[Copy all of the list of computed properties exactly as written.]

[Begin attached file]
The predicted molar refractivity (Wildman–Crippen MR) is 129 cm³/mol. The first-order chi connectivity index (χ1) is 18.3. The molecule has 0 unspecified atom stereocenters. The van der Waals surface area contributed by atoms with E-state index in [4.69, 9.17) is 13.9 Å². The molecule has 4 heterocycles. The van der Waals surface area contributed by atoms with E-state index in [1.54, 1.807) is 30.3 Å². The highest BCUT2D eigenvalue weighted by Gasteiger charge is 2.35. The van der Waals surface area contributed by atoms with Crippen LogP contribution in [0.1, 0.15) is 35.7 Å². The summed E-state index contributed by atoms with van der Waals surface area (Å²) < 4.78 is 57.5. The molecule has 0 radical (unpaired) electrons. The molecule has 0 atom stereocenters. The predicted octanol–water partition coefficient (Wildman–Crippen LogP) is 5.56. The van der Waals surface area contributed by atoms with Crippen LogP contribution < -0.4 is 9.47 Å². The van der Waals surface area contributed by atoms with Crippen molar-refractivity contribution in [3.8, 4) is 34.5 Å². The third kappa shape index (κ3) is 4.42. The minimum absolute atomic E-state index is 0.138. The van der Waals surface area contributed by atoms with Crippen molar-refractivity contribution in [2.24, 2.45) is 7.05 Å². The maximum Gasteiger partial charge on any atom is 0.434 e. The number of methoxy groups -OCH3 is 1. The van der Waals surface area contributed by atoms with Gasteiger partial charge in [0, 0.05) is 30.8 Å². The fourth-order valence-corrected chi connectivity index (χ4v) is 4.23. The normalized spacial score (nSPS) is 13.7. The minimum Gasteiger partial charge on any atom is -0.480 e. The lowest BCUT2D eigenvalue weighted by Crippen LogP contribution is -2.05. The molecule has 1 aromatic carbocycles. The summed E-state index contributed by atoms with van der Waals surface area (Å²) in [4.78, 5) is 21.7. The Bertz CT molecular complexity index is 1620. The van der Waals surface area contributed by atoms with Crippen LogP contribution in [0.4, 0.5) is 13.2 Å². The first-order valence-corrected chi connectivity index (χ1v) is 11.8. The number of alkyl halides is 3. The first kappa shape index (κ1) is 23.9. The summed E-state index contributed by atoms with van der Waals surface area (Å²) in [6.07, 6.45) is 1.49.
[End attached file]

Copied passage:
The predicted molar refractivity (Wildman–Crippen MR) is 129 cm³/mol. The first-order chi connectivity index (χ1) is 18.3. The molecule has 0 unspecified atom stereocenters. The van der Waals surface area contributed by atoms with E-state index in [4.69, 9.17) is 13.9 Å². The molecule has 4 heterocycles. The van der Waals surface area contributed by atoms with E-state index in [1.54, 1.807) is 30.3 Å². The highest BCUT2D eigenvalue weighted by Gasteiger charge is 2.35. The van der Waals surface area contributed by atoms with Crippen LogP contribution in [0.1, 0.15) is 35.7 Å². The summed E-state index contributed by atoms with van der Waals surface area (Å²) < 4.78 is 57.5. The molecule has 0 radical (unpaired) electrons. The molecule has 0 atom stereocenters. The predicted octanol–water partition coefficient (Wildman–Crippen LogP) is 5.56. The van der Waals surface area contributed by atoms with Crippen LogP contribution < -0.4 is 9.47 Å². The van der Waals surface area contributed by atoms with Crippen molar-refractivity contribution in [3.8, 4) is 34.5 Å². The third kappa shape index (κ3) is 4.42. The minimum absolute atomic E-state index is 0.138. The van der Waals surface area contributed by atoms with Crippen molar-refractivity contribution in [2.24, 2.45) is 7.05 Å². The maximum Gasteiger partial charge on any atom is 0.434 e. The number of methoxy groups -OCH3 is 1. The van der Waals surface area contributed by atoms with Gasteiger partial charge in [0, 0.05) is 30.8 Å². The fourth-order valence-corrected chi connectivity index (χ4v) is 4.23. The normalized spacial score (nSPS) is 13.7. The minimum Gasteiger partial charge on any atom is -0.480 e. The lowest BCUT2D eigenvalue weighted by Crippen LogP contribution is -2.05. The molecule has 1 aromatic carbocycles. The summed E-state index contributed by atoms with van der Waals surface area (Å²) in [4.78, 5) is 21.7. The Bertz CT molecular complexity index is 1620. The van der Waals surface area contributed by atoms with Crippen LogP contribution in [0.4, 0.5) is 13.2 Å². The first-order valence-corrected chi connectivity index (χ1v) is 11.8. The number of alkyl halides is 3. The first kappa shape index (κ1) is 23.9. The summed E-state index contributed by atoms with van der Waals surface area (Å²) in [6.07, 6.45) is 1.49.